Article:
Coronavirus (COVID-19) Update
As the United States continues to address the coronavirus pandemic, I’m focused on ensuring the federal government is doing everything it can to support the health and safety of Illinoisans. Addressing the spread of the virus will take a whole-of-government approach and coordination with the State of Illinois as preventive measures are implemented. We also must support working families during this difficult time and provide health care professionals and scientists with every resource they need for treatments and research into COVID-19.
- U.S. Senator Dick Durbin
SUMMARY OF FEDERAL FUNDING BILLS
The first bipartisan coronavirus emergency response supplemental funding bill provided $7.8 billion to respond to the COVID-19 crisis, including funding for patient monitoring, lab testing, acquisition of test kits and protective equipment, and research into vaccines and therapeutics. A fact sheet on the Coronavirus Preparedness and Response Supplemental Appropriations Act is available here.
The second bipartisan coronavirus emergency response supplemental funding bill provided $100 billion to help protect families’ economic security, food security, and health security. A fact sheet on the Families First Coronavirus Response Act is available here.
The third bipartisan coronavirus emergency response supplemental funding bill provided nearly $2.2 trillion to help working families, small businesses, and communities during the coronavirus outbreak. A fact sheet on the Coronavirus Aid, Relief, and Economic Security (CARES) Act is available here.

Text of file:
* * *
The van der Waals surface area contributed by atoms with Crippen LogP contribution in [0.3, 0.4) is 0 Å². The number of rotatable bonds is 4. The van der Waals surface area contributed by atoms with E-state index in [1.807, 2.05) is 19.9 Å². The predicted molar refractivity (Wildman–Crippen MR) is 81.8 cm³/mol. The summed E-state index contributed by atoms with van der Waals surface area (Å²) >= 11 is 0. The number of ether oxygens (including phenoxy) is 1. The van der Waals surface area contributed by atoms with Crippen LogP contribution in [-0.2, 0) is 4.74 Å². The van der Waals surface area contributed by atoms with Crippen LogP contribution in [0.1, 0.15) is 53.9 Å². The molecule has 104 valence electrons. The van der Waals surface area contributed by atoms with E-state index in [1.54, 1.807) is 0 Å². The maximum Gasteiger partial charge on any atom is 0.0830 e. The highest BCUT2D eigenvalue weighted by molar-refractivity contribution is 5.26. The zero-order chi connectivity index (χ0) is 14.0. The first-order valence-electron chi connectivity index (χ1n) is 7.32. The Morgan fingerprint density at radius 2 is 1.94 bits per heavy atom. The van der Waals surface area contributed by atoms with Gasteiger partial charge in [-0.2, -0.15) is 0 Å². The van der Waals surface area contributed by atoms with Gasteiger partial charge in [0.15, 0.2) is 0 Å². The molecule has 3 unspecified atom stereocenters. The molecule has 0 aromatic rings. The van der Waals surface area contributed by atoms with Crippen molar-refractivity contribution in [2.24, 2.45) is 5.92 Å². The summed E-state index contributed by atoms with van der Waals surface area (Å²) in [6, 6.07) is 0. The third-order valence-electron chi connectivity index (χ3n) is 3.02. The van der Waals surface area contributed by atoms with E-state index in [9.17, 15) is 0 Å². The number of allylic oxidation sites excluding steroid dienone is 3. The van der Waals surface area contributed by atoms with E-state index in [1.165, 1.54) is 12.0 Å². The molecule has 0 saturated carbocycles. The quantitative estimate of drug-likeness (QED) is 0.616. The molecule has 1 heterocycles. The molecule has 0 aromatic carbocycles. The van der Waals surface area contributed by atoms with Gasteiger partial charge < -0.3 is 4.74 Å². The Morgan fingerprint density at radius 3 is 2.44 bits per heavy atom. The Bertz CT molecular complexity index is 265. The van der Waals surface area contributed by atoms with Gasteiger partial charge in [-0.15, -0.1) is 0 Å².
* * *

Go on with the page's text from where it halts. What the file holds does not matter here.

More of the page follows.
- A section-by-section of the package is available here.
- A question and answer document is available here.
The fourth bipartisan coronavirus emergency response supplemental funding bill provided a total of $484 billion, primarily focused on helping small businesses during the coronavirus outbreak. The bill also provides funding for hospitals and health care providers and for testing capabilities. A fact sheet on the Paycheck Protection Program & Health Care Enhancement Act is available here.
The CARES Act created several programs to help support small businesses:
- The Paycheck Protection Program (PPP) provides loans of up to $10 million. Up to 8 weeks of average payroll and other costs can be forgiven if the business retains its employees. Principal and interest will be deferred for up to a year and all borrower fees are waived. More information on how to apply is available here. Locate a lender in your area that can process your PPP application here.
- Grants of up to $10,000 to small businesses that apply for a SBA economic injury disaster loan (EIDL) within three days of applying for the loan. The grant does not need to be repaid. More information on how to apply is available here.
- Immediate relief for small businesses with existing SBA loans. SBA will cover all loan payments for existing SBA borrowers, including principal, interest, and fees, for six months.
- A fully-refundable payroll tax credit for employers covering up to 50% of employee wages and certain health benefits paid to employees. Additional information is available here.
- Businesses with fewer than 500 employees who are required to provide emergency paid sick leave or emergency paid family leave are eligible for a refundable tax credit to cover the cost of providing paid sick and family leave wages to their employees. More information can be found here.
For additional information on eligibility, loan terms, and forgiveness, a Small Business Owner’s Guide to the CARES Act is available here.
A section-by-section summary of the small business provisions in the CARES Act is available here.
State and Local Grant Funding (Coronavirus Relief Fund)